As the Israelites began their sojourn in the desert, they found themselves without water to drink. With Divine counsel, Moses was able to sweeten the bitter waters of Marah; then he admonished the people to follow God's instructions carefully:
"If you truly listen ('shamo'a tishma') to God's voice and do what is upright in His eyes, carefully heeding all His commandments and keeping all His decrees ..." [Ex. 15:26]
In Biblical Hebrew, verbs are emphasized by adding the gerund form before the verb - "shamo'a tishma." The Talmud often infers additional meanings from this grammatical repetition. In this case, the Sages taught an important lesson about learning Torah:
"If 'shamo'a' - you listen to the old - then 'tishma' - you will merit listening to the new. But if you turn away (from the old), you will no longer hear." [Berachot 40a]
This statement is unclear. What is meant by 'old' and 'new'? What special promise is hinted in the doubled verb, "shamo'a tishma"?
Love for Torah
There are two reasons why people are drawn to study Torah. The proper motivation is a love for Torah based on an awareness of its intrinsic value - what is called lishmah, the study of Torah for its own sake.
Torah lishmah means awareness of the holiness inherent in the act of studying Torah. One should recognize the Torah's quality of elevating the individual and the world with the light of Divine morality. Even regarding the practical side of Torah, we should sense "the Godly soul that is found within the ensemble of the Torah's details, perfecting the universe - in life, in the physical and the spiritual realms, in the community and the individual" [Orot HaTorah 2:2] .
A second motivation to study Torah is the natural desire to satisfy one's intellectual curiosity, just as with any other science or area of study.
Reviewing the Old
When is the difference in motivation for Torah study most pronounced? The true test comes with regard to 'the old' - when reviewing material already learned.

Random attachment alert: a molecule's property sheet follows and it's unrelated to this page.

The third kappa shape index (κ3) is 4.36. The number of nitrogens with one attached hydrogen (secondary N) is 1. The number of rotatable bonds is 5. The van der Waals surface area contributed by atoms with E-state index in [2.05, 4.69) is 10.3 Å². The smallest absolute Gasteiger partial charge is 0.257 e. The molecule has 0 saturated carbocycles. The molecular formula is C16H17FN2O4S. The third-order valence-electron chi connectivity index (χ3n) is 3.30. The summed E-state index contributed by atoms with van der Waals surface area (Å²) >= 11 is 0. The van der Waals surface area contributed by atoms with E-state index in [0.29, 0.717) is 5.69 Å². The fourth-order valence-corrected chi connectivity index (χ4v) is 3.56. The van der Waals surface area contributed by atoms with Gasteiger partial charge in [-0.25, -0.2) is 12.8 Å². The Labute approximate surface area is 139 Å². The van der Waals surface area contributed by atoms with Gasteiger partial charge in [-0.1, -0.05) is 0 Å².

If our principle motive is merely intellectual curiosity, then such study will be unappealing and even burdensome. If, however, we are studying the Torah for its true value, as a revelation of God's blueprint for perfecting the world, then it is unimportant if the material is not new to us. The value of Torah study is in the very act of assimilating this Divine revelation, in 'uniting' our thoughts with the holy concepts revealed in the Torah.
One who studies Torah lishmah internalizes its teachings. Such a person 'possesses' the Torah he has studied; it becomes a part of him [see Kiddushin 32b]. Then, as the Talmud predicts, "he will listen to the new" - he will be able to hear original Torah thoughts from within himself. Second century sage Rabbi Meir taught:
"All who engage in Torah study for its own sake merit many things .. The secrets of Torah are revealed to them, and they become like a spring that flows with ever-increasing strength and a stream that never ceases." [Avot 6:1]
The student who studies Torah lishmah becomes a fountain of creativity, contributing his own innovative explanations and insights. The 'new' isn't just new to him, but new to the entire world.
One who turns away from previously learned material, on the other hand, is demonstrating that his real motivation is only natural intellectual curiosity. This person, the Sages warned, "will no longer hear." Even new ideas will no longer be of interest. Such an insensitive soul will not merit even the normal measure of curiosity with regard to Torah wisdom.
[adapted from Ein Ayah vol. II, p. 185]